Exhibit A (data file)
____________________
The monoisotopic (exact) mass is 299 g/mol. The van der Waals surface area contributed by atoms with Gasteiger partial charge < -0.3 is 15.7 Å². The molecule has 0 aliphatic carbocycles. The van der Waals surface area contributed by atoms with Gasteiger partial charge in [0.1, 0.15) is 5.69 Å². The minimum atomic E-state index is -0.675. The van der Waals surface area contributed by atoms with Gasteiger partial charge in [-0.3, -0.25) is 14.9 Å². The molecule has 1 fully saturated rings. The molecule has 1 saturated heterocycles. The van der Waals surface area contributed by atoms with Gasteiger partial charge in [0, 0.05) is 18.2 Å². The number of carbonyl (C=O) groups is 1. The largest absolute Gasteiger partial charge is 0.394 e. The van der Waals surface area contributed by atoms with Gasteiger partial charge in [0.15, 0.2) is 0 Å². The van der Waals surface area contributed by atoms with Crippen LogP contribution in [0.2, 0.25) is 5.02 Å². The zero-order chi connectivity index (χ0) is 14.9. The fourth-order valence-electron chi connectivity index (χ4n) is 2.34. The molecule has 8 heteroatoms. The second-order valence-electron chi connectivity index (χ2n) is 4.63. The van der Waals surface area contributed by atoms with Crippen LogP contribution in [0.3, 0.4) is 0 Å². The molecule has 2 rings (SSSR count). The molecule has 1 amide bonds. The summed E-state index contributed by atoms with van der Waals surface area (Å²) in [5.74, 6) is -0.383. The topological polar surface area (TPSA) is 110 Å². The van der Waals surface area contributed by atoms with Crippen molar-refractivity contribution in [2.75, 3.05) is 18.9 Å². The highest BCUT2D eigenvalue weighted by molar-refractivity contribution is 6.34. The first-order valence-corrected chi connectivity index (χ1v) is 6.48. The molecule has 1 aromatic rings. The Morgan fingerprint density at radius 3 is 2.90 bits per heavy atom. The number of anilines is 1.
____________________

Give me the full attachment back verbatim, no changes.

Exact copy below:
The monoisotopic (exact) mass is 299 g/mol. The van der Waals surface area contributed by atoms with Gasteiger partial charge < -0.3 is 15.7 Å². The molecule has 0 aliphatic carbocycles. The van der Waals surface area contributed by atoms with Gasteiger partial charge in [0.1, 0.15) is 5.69 Å². The minimum atomic E-state index is -0.675. The van der Waals surface area contributed by atoms with Gasteiger partial charge in [-0.3, -0.25) is 14.9 Å². The molecule has 1 fully saturated rings. The molecule has 1 saturated heterocycles. The van der Waals surface area contributed by atoms with Gasteiger partial charge in [0, 0.05) is 18.2 Å². The number of carbonyl (C=O) groups is 1. The largest absolute Gasteiger partial charge is 0.394 e. The van der Waals surface area contributed by atoms with Gasteiger partial charge in [0.15, 0.2) is 0 Å². The van der Waals surface area contributed by atoms with Crippen LogP contribution in [0.2, 0.25) is 5.02 Å². The zero-order chi connectivity index (χ0) is 14.9. The fourth-order valence-electron chi connectivity index (χ4n) is 2.34. The molecule has 8 heteroatoms. The second-order valence-electron chi connectivity index (χ2n) is 4.63. The van der Waals surface area contributed by atoms with Crippen LogP contribution in [0.3, 0.4) is 0 Å². The molecule has 2 rings (SSSR count). The molecule has 1 amide bonds. The summed E-state index contributed by atoms with van der Waals surface area (Å²) in [5.74, 6) is -0.383. The topological polar surface area (TPSA) is 110 Å². The van der Waals surface area contributed by atoms with Crippen molar-refractivity contribution in [2.75, 3.05) is 18.9 Å². The highest BCUT2D eigenvalue weighted by molar-refractivity contribution is 6.34. The first-order valence-corrected chi connectivity index (χ1v) is 6.48. The molecule has 1 aromatic rings. The Morgan fingerprint density at radius 3 is 2.90 bits per heavy atom. The number of anilines is 1.